It was obvious to LeMay that two major deficiencies of the bomb groups were formation flying and air discipline. He experimented with various formations to give maximum mutual protection against enemy fighters. To improve bombing accuracy, he had all B-17s in a group formation drop on signal from the bombardier of a select lead crew.
Because of the short range of escort fighters at that time, most early targets were in France or the Low Countries. The first penetration of German territory came on Jan. 27, 1943, when LeMay's group took part in an attack on the port of Wilhelmshaven. Then it was back to targets in German-occupied western Europe for the most part.
On March 8, 1943, Eighth Air Force launched 67 B-17s, a large force for the time, against railyards at Rennes, 190 miles southwest of Paris at the base of the Brittany peninsula. Sixteen of the B-17s were from the 305th Bomb Group. They suffered heavy fighter attacks before reaching the initial point to begin their bomb run.
One B-17 from the 305th's 422d Squadron, commanded by Lt. Albert Kuehl, bore the brunt of enemy attacks. It started its run with the No. 3 engine out, a fire in the radio compartment, and damage to the control cables and hydraulic system. The crew had been decimated by enemy fire. Both waist gunners, the top turret gunner, and the radio operator were wounded. A head-on attack had critically wounded the bombardier, Lieutenant Spatz, who lay unconscious over his bombsight. The navigator, Lt. Raymond Rahner, was severely wounded in the thigh.
Despite major damage to the aircraft, Lieutenant Kuehl was able to stay in formation on the bomb run with the help of copilot 2d Lt. Floyd Truesdell, who had recently transferred from RAF Coastal Command and was on his first B-17 mission. The wounded gunners all remained at their positions, but the crew was without a bombardier. Only minutes from "bombs away," navigator Rahner, suffering from painful injuries, lifted the unconscious bombardier from his bombsight and carried him to the rear of the nose compartment. He quickly applied compresses to stop the flow of blood and attached a walk-around oxygen bottle to the bombardier's mask.
The time to "bombs away" now was measured in seconds. Unless someone replaced the incapacitated bombardier, all the damage and suffering would be for naught. Only Lieutenant Rahner was in a position to do it. He resolved that their mission should not fail. He crawled painfully back to the bombardier's position, opened the bomb bay doors, released the bombs on signal from the lead bombardier, and buttoned up the doors. He then returned to Spatz's side and continued first aid, undoubtedly saving the critically wounded man's life.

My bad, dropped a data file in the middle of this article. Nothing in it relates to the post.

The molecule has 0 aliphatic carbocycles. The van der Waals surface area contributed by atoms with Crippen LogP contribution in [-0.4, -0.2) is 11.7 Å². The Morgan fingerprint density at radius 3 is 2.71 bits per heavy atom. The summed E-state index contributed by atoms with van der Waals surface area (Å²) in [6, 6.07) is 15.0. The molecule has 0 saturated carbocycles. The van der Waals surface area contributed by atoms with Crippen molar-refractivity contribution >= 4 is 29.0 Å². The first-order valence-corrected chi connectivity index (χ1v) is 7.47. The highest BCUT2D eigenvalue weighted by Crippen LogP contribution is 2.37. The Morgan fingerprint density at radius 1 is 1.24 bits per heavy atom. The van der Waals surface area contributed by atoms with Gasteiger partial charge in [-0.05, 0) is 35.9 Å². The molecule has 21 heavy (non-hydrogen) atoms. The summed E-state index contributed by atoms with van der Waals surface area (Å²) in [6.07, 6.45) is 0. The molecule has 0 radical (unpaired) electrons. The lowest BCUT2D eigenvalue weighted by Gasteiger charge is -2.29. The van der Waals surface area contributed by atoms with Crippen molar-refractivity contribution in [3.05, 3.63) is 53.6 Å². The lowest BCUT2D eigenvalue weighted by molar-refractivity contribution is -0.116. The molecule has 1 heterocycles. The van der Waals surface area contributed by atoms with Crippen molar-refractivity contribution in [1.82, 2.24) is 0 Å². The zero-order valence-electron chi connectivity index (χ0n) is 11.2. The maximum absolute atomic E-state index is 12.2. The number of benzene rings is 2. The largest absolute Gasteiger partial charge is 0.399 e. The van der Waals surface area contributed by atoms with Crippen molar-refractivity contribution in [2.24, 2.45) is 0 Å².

As the formation turned off target, fighter attacks on the damaged B-17 resumed. Alternately manning the two guns in the nose, Lieutenant Rahner drove off several head-on attacks. One of the waist gunners, SSgt. T. E. Johnson, wounded by 20-mm fire in both legs, one shoulder, and his right eye and with his electrically heated clothing inoperative, shot down a Bf-109 confirmed. A second gunner, Sergeant Johns, probably downed another. Three more fighters were known to have been damaged.
Heading north over the comparative safety of the English Channel, 60 miles wide at that point, Lieutenants Kuehl and Truesdell could no longer keep the aircraft with the formation. Lieutenant Rahner left the nose guns long enough to give the pilots a course to an RAF base in England, where they landed safely.
The valiant men aboard that B-17 salvaged what almost certainly would have been a failed sortie but for their heroism and teamwork. For his extraordinary performance as navigator, bombardier, gunner, and "flight surgeon," Lt. Raymond Rahner was awarded the Distinguished Service Cross. Pilot Albert Kuehl received the Distinguished Flying Cross and copilot Floyd Truesdell the Air Medal. The Purple Heart went to all six wounded members of the crew. They had written an early chapter in the long and gallant history of Eighth Air Force.
Thanks to George H. Collins for bringing this story to our attention.
Published September 1994. For presentation on this web site, some Valor articles have been amended for accuracy.
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